Tim Fugger, DE-OLB, Vanderbilt -- Fugger ranked in the top 10 in the SEC last year in sacks (8) and tackles for loss (13.5). He complimented his natural pass-rushing skills by turning in a complete pro day workout. He was fast (a 4.56 40), strong (29 reps on the bench) and explosive (34-inch vertical jump). He then looked terrific after being put through a battery of linebacker and defensive end drills. Fugger has positioned himself to be selected somewhere in the middle of the draft's final day.
Jeremy Ebert, WR, Northwestern -- Despite Ebert totaling 75 receptions for 1,060 yards and 11 touchdowns last season, not much was said about him in scouting circles. All that changed after the 200-pound receiver timed 4.36 at his pro day and stood out in pass-catching drills. He was graded as an undraftable free agent entering the season, but now ranks as a late-round pick.
Ernest Owusu, DL, California -- The 275-pound lineman had a tough time in Cal's 3-4 alignment the past two years, but showed during his pro day that he offers a huge upside when playing in the proper system. Owusu posted gaudy marks during the workout, completing 39 reps on the bench and running as fast as 4.72 in the 40. His 6-foot-4 frame offers room for growth, and teams are now considering Owusu in the final frames of the draft.
Josh Bush, DB, Wake Forest -- The versatile defensive back, who has lined up at both cornerback and safety, picked off six passes last season and totaled 59 tackles, but was not invited to any of the major postseason scouting events. Measuring a shade under 6-feet and 208 pounds, Bush posted times as fast as 4.49 in the 40. His play on the field and performance during his pro day will secure a spot for him in the draft's last day.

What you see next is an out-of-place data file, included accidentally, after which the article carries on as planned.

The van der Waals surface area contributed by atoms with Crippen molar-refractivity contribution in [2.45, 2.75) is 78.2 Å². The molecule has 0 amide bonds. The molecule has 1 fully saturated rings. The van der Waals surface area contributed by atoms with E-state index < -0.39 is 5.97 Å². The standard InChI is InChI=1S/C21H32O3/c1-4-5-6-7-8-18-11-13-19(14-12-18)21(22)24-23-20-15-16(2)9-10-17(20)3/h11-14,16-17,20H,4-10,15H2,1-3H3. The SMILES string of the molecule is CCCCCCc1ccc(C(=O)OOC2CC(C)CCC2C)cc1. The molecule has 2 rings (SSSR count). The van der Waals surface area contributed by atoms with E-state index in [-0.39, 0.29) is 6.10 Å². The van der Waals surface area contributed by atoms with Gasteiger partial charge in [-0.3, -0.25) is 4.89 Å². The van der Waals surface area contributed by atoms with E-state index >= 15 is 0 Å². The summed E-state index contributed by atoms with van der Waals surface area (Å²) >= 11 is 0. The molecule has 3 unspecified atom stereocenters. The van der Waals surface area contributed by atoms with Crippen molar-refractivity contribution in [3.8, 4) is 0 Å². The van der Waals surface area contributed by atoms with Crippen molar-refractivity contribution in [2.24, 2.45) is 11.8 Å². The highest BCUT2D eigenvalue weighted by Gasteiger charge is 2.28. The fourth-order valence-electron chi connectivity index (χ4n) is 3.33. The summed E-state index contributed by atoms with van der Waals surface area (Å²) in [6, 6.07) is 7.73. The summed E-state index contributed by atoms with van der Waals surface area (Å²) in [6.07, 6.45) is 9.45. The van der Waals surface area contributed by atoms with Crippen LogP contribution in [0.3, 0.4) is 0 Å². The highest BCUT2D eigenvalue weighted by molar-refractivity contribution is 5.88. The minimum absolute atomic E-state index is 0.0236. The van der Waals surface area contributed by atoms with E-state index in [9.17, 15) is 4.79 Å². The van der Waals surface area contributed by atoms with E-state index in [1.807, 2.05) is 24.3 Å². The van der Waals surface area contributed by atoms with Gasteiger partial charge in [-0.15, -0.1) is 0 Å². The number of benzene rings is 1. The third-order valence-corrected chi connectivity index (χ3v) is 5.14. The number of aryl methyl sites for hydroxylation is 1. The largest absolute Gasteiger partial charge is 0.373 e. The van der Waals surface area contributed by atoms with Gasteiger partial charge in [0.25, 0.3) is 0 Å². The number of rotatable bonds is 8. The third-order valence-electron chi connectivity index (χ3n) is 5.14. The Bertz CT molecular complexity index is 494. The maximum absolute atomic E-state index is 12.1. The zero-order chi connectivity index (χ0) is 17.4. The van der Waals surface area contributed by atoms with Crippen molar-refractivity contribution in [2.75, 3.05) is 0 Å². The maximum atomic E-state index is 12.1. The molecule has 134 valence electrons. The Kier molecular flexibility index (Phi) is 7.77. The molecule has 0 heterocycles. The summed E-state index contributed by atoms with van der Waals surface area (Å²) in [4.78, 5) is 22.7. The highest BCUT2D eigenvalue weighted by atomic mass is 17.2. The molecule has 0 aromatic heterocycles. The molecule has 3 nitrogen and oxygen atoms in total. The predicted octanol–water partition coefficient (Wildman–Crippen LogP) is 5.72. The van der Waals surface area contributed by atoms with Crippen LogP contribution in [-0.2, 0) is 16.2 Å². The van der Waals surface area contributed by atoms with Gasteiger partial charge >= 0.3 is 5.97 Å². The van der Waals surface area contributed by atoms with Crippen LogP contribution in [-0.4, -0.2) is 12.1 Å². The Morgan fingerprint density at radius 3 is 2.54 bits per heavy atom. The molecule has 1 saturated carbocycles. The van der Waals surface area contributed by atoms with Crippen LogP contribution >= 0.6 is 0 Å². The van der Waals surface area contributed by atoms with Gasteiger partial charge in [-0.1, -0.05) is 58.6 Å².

DJ Campbell, S, California -- Campbell took a back seat to his highly touted teammate Sean Cattouse, but outperformed the combine invitee during Cal's pro day. In terrible conditions, Campbell ran 4.5 in the 40 after positing a 38-inch vertical jump. He was not considered worthy of an invitation to mini-camp by scouts before the season began, but his pro day workout likely sealed a spot for him in the final round.
Chase Minnifield, CB, Virginia -- Scouts rated Minnifield as one of the top cornerbacks from the senior class before the 2011 season, but he struggled on the field and then underwent minor knee surgery at the end of the campaign. Minnifield looked terrible during the Virginia pro day, running his 40 in the mid-4.6s and not completing the workout. He's dropped from a potential second-round pick into the last day of the draft.
Joe Adams, WR-RS, Arkansas -- He was the Razorbacks' big-play threat at receiver and return specialist. He was known for his breakaway speed, but his pro day 40 of 4.55 seconds, which was slightly worse than his combine mark (4.51), has pushed him out of the draft's first two rounds.
Omar Bolden, CB, Arizona State -- Bolden rolled the dice and entered the draft despite missing the 2011 season with a knee injury. Fast times were expected at the Sun Devils pro day, but Bolden struggled to get under 4.55 in the 40 and looked stiff in position drills. There's a very real chance Bolden will not be selected at all later this month.